For UF, OSU, 2006 seems like a long time ago
Published: Wednesday, December 28, 2011 at 11:40 p.m.
Last Modified: Wednesday, December 28, 2011 at 11:40 p.m.
JACKSONVILLE — It wasn’t that long ago. Seems like it was. That’s the way it is in college football where you are only as good as your last game.
It was so different then. The press conferences were held in ballrooms, not on the 50-yard line of a transformed soccer field like Ohio State’s was Wednesday. The game was the ultimate, the end of a season instead of thrown into the mix on a day full of games.
Florida and Ohio State played for it all at the end of the 2006 season. And just five years later, they find themselves playing a game with more to lose than to gain.
The loser of Monday’s Gator Bowl will have a losing record. It would be Florida’s first since 1979, Ohio State’s first since 1988. And since there are no ties in college football, someone is going home with history made the wrong way.
Ohio State will try to avoid leaving Jacksonville with a scarlet “L”. Florida will try to take the bus ride home without the numbing knowledge of a 2-7 record in its last 9 games.
Got chills yet?
The truth is, these players wouldn’t even be at a bowl this good if not for their brands.
“We don’t see this as a bad bowl game,” said Ohio State tight end Reid Fragel.
After what they’ve been through, a week at the Sawgrass Marriott must seem like winning the lottery.
Still, it’s not what they expected when the season started.
Losing record in the conference?
A bowl game with empty seats?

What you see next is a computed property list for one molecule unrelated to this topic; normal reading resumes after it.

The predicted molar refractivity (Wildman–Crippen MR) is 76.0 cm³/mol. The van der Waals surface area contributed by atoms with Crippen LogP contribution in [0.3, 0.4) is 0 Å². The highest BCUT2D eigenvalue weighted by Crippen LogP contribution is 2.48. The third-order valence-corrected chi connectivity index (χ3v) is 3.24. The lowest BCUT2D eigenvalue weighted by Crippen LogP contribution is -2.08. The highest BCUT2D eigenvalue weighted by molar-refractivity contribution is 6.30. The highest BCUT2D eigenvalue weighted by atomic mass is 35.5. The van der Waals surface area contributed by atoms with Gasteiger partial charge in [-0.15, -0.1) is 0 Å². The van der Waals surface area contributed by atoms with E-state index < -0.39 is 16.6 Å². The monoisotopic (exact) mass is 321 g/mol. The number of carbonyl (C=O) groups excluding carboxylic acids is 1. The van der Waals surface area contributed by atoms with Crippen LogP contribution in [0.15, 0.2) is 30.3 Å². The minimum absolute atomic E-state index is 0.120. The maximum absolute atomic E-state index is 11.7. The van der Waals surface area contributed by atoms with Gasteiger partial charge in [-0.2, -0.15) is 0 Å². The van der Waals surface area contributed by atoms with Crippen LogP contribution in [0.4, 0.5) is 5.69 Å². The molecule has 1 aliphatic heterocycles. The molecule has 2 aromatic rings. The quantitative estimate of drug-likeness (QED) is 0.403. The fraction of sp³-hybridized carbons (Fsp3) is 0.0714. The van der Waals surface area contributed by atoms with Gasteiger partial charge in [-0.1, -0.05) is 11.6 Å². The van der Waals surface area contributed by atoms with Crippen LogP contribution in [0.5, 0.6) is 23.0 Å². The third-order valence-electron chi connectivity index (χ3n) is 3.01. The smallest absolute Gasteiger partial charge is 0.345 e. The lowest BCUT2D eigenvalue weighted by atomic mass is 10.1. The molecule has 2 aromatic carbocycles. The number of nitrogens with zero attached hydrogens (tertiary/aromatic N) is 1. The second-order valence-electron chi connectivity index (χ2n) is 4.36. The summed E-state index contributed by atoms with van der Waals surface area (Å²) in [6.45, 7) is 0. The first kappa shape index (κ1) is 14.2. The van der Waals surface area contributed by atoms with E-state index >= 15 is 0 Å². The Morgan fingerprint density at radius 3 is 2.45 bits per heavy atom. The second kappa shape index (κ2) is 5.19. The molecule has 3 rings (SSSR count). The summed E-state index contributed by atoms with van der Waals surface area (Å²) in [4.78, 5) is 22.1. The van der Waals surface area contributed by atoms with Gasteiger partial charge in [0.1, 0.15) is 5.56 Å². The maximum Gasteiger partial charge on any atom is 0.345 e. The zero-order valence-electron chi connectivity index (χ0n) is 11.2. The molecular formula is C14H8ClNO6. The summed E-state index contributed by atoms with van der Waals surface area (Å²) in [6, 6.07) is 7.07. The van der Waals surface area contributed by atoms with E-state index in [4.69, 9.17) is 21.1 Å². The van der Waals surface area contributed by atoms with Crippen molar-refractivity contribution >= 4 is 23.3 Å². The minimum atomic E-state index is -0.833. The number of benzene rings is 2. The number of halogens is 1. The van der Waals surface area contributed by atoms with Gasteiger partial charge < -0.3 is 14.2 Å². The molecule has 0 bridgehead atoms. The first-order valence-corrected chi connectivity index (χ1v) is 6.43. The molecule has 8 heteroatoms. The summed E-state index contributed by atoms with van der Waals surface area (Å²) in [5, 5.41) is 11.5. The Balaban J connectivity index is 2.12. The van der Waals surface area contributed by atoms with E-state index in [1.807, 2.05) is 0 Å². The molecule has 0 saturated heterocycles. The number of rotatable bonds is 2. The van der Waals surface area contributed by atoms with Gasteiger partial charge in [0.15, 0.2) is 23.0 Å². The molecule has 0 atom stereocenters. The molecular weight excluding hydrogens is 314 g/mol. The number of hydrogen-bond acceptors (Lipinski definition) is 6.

“I couldn’t have seen this coming,” said Ohio State offensive lineman Andrew Norwell. “But we’ve been handling adversity all season.”
Five years ago, they were the focus of college football for a month. This week, they are a throw-in at the end of a bowl pool. It’s not just that these two teams have been evicted from the mountaintop. It’s that they can’t see it from Jacksonville.
Florida’s descent was more gradual, a two-year slide. Ohio State’s was so sudden it needed a heat shield for re-entry into mediocrity.
We’ve spent the second half of the season dissecting what went wrong at Florida. Recruiting misses, bad breaks, brutal schedule, injuries. The transition year to Will Muschamp was tougher than anybody thought it would be.
With Ohio State, it seems less subtle.
While Florida fans have seen the air go out of their tires through a slow leak, Ohio State fans feel like they’ve been shoved off a cliff.
Certainly, the events of the last year would lead anybody to expect a drop-off for the Buckeyes. You lose a coach, lose key players, lose your swagger and respectability, it’s going to show on the field.
Then hand the keys of the program over to a young deer and shine the headlights on him and this is what you get.
Luke Fickell is a bright, energetic defensive coordinator. I’m not sure how many people could have handled the situation he was thrust into with any more class. But he clearly wasn’t ready to be the head coach at the Ohio State University. He struggled with the responsibilities. He had so much to deal with on a daily basis that his head began to swim.
I asked him on Wednesday as he was walking though the property at the team hotel about how difficult this year has been.
“Yeah,” he said. “They keep you grounded.”
He was looking at two of his four children who were excited that they saw a squirrel.
On Wednesday, I asked Fickell again about the last eight months.
“I’m not the guy who is going to step back and look at it yet,” he said. “Any season is a grind. It’s tough, but that’s what a season is about.”
On Monday, it ends for two teams that have tasted as much disappointment as some of their predecessors did in their entire careers.
And 2006 seems like a long time ago.
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